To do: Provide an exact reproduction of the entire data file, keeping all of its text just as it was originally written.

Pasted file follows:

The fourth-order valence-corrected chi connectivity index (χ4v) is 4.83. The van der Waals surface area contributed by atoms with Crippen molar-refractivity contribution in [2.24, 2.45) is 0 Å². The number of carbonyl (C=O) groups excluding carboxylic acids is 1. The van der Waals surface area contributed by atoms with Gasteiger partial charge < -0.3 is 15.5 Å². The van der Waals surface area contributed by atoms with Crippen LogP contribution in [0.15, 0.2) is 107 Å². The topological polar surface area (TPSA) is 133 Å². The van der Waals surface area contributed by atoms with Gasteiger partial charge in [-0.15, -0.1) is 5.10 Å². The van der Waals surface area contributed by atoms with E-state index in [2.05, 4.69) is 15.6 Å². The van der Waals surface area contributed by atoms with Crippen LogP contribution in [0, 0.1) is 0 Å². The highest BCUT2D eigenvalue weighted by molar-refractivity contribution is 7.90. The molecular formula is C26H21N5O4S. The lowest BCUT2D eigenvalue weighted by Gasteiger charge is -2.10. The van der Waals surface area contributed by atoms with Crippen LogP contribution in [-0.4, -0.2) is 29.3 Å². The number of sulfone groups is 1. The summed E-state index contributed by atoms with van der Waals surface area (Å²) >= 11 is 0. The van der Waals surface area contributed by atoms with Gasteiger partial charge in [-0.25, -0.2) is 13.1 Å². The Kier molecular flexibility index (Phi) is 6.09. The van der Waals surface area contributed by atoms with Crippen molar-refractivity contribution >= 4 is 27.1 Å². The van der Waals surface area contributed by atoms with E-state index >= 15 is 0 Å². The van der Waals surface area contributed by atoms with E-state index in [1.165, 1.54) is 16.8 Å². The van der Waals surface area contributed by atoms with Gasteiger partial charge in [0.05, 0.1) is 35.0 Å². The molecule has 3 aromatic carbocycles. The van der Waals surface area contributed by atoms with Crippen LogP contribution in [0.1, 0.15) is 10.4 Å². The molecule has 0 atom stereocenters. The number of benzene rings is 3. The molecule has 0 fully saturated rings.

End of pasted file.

The fourth-order valence-corrected chi connectivity index (χ4v) is 4.83. The van der Waals surface area contributed by atoms with Crippen molar-refractivity contribution in [2.24, 2.45) is 0 Å². The number of carbonyl (C=O) groups excluding carboxylic acids is 1. The van der Waals surface area contributed by atoms with Gasteiger partial charge < -0.3 is 15.5 Å². The van der Waals surface area contributed by atoms with Crippen LogP contribution in [0.15, 0.2) is 107 Å². The topological polar surface area (TPSA) is 133 Å². The van der Waals surface area contributed by atoms with Gasteiger partial charge in [-0.15, -0.1) is 5.10 Å². The van der Waals surface area contributed by atoms with E-state index in [2.05, 4.69) is 15.6 Å². The van der Waals surface area contributed by atoms with Crippen LogP contribution in [0, 0.1) is 0 Å². The highest BCUT2D eigenvalue weighted by molar-refractivity contribution is 7.90. The molecular formula is C26H21N5O4S. The lowest BCUT2D eigenvalue weighted by Gasteiger charge is -2.10. The van der Waals surface area contributed by atoms with Crippen LogP contribution in [-0.4, -0.2) is 29.3 Å². The number of sulfone groups is 1. The summed E-state index contributed by atoms with van der Waals surface area (Å²) >= 11 is 0. The van der Waals surface area contributed by atoms with Gasteiger partial charge in [-0.25, -0.2) is 13.1 Å². The Kier molecular flexibility index (Phi) is 6.09. The van der Waals surface area contributed by atoms with Crippen molar-refractivity contribution >= 4 is 27.1 Å². The van der Waals surface area contributed by atoms with E-state index >= 15 is 0 Å². The van der Waals surface area contributed by atoms with E-state index in [1.165, 1.54) is 16.8 Å². The van der Waals surface area contributed by atoms with Gasteiger partial charge in [0.05, 0.1) is 35.0 Å². The molecule has 3 aromatic carbocycles. The van der Waals surface area contributed by atoms with Crippen LogP contribution in [0.1, 0.15) is 10.4 Å². The molecule has 0 atom stereocenters. The number of benzene rings is 3. The molecule has 0 fully saturated rings.